While being on lockdown, I’ve reexamined my life and business, which led me to make more focused decisions. Here are 13 things I realized while being in lockdown.

1. Fomo is blah

Once you don’t feel the pressure to attend all the events that your city (especially New York, where I’m based) has to offer, you can finally settle down and be one-on-one with yourself. Suddenly, you realize what you can accomplish when you don’t need to peruse online and visit stores to get a new dress for a party and figure out how to make it to all five events on Friday night. The idea of trying to get everything at once now seems pretty elusive.

2. Your real friends vs. your imposed friends

While stuck in lockdown, I reconnected with my Russian friends, who I’ve rarely talked to since I moved to New York four years ago. Once borders didn’t make a difference in who we meet, and it’s become all about digital calls, we plunged into Zoom parties with people from around the world. 

I love my friends here in the US—ambitious and adventurous—but my Russian friends have known me for 10 years and more, and accept me for who I am and not what I do. It was such a relief to have no shyness or anxiousness around them. I realized how much I missed them. 

3. A home you enjoy

Some of my friends, myself included, moved to another neighborhood during quarantine. This sounds counterintuitive, considering the hustle with virtual apartment tours and the exhaustive moving process.

In my case, it was totally worth it. I used to live alone in Columbus Circle, an affluent neighborhood in Manhattan, which was fine before—the commute was convenient, and it was a great location for business meetings since Midtown is within walking distance and many business events happen in that area. 

Yet, I felt lonely returning home in the evening or being on my own on the weekends. I couldn’t make friends in a year—most of my neighbors were over 60 and moved to Hamptons once the quarantine hit. Since I moved to my new hood, Williamsburg, I have been surrounded by friends and haven’t felt lonely since.

4. New goals and values 

Once everything slowed down and I had time to reflect on myself, I decided it was a good time to see where I was going and set a few milestones for the future. That’s a bit counterintuitive again since we don’t really know when life will be back to “normal,” but it’s helpful to set a plan so that you can attend webinars, connect with the right people, and read books.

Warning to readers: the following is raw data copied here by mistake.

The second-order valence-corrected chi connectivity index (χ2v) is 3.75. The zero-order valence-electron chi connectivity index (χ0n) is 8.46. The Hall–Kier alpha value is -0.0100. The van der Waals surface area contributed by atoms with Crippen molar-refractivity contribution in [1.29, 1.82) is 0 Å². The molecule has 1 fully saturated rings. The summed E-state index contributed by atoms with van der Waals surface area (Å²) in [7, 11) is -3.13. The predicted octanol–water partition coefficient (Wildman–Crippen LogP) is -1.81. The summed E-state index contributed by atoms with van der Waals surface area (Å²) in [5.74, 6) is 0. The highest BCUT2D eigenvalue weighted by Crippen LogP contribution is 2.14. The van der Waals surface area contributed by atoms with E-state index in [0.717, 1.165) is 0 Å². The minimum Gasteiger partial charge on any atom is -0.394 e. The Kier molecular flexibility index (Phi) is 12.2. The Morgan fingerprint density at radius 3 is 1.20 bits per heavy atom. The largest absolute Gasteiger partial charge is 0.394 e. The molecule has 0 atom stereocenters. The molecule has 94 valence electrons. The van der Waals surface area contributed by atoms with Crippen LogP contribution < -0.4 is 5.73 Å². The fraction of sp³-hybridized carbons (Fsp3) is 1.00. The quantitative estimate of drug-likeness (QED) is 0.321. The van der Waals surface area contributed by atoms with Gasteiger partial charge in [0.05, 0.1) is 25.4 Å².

You might realize it’s a time for you to focus on your family, and that should be a priority for you. I personally started spending more time on my project, The Vivid Minds, which I put on backburner before. I was always looking for more available time (which never happens, but a time comes when we must switch priorities).

I’ve also heard people reconnecting with their families. I scheduled a weekly Zoom call with my mom, who lives in Moscow (we message every day on Telegram, and she likes my posts on Facebook and Instagram, but we rarely called before). Now, it’s become a habit.

5. Personal development

After you decide your goals, you know what to work on with your therapist or coach or you can read books or learn from other sources to achieve your goals faster. Many companies opened their courses for free during the quarantine. Since so much of it looks tempting, it can be hard to decide what to take. That’s why knowing your goal(s) is even more important—otherwise, you can just drown in all that endless content.

6. Home improvement and planting 

I discovered beautiful websites about interior design. Once I started spending twenty-four hours a day at home, I quickly realized that I was missing lamps, chairs, a laptop stand, dumbbells, a pillow to work from my bed, and other necessities. In the two weeks of quarantine, my home transformed for the better.